What online dating service
People filter too much; they’d be better off vetting dates in person.“Online dating is just a vehicle to meet more people,” says the author and dating consultant Laurie Davis.
“It’s not the place to actually date.” The anthropologist Helen Fisher, who does work for Match.com, makes a similar argument: “It’s a misnomer that they call these things ‘dating services,’ ” she told us.
Are you trying to find a guy whose favorite book is “Rich Dad, Poor Dad” and whose favorite sport is lacrosse?
You’re just a few clicks away from this dream dude. Scientists working with found that the kind of partner people said they wanted often didn’t match up with what they were actually interested in.
TOO MANY OPTIONS As research by Barry Schwartz and other psychologists has shown, having more options not only makes it harder to choose something, but also may make us less satisfied with our choices, because we can’t help wonder whether we erred.
Consider a study by the Columbia University psychologist Sheena S. She set up a table at an upscale food store and offered shoppers samples of jams.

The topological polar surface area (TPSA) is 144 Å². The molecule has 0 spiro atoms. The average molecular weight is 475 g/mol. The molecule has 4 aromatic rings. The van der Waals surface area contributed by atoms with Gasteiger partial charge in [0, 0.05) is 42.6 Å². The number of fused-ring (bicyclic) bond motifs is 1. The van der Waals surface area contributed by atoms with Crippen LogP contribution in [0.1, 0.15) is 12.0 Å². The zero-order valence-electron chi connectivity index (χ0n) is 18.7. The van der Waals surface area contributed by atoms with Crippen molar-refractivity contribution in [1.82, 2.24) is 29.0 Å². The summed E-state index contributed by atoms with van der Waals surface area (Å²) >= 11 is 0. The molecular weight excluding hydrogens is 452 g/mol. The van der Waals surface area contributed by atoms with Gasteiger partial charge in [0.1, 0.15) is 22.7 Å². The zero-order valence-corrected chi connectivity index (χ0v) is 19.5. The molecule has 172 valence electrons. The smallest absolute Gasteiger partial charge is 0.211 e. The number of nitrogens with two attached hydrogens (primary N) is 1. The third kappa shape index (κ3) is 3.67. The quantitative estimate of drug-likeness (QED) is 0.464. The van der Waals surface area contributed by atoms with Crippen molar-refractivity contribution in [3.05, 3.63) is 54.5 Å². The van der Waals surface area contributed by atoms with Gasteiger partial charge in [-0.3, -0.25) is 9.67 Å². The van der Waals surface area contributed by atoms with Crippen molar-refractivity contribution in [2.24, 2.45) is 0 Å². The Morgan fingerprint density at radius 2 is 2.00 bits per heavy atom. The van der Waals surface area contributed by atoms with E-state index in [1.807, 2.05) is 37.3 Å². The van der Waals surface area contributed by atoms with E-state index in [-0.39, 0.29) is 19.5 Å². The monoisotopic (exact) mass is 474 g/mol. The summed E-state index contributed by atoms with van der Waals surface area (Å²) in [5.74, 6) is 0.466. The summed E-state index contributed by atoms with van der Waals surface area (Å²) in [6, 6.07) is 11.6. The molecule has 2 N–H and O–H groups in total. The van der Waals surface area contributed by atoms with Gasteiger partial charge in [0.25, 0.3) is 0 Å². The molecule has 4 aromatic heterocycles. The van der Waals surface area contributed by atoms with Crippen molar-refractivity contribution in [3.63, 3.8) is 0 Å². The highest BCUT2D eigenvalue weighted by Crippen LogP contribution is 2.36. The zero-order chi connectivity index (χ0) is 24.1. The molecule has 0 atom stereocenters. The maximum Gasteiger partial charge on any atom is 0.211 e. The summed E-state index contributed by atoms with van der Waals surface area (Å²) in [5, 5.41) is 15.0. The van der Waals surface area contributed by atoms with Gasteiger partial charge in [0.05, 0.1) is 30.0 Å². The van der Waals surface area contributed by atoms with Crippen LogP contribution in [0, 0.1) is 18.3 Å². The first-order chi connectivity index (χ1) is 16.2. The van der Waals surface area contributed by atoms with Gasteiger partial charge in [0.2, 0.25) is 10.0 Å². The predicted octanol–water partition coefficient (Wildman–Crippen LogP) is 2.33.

Finkel argues that no mathematical algorithm can predict whether two people will make a good couple.
” Ok Cupid believes that answers to these questions may have some predictive value, presumably because they touch on deep, personal issues that matter to people more than they realize.
But what works well for predicting good first dates doesn’t tell us much about the long-term success of a couple.
PICTURE PERFECT People put a huge amount of time into writing the perfect profile, but does all that effort pay off? It offered the minimal information people needed to have an in-person meeting.
No lengthy profile, no back-and-forth chat, just a blurred photo.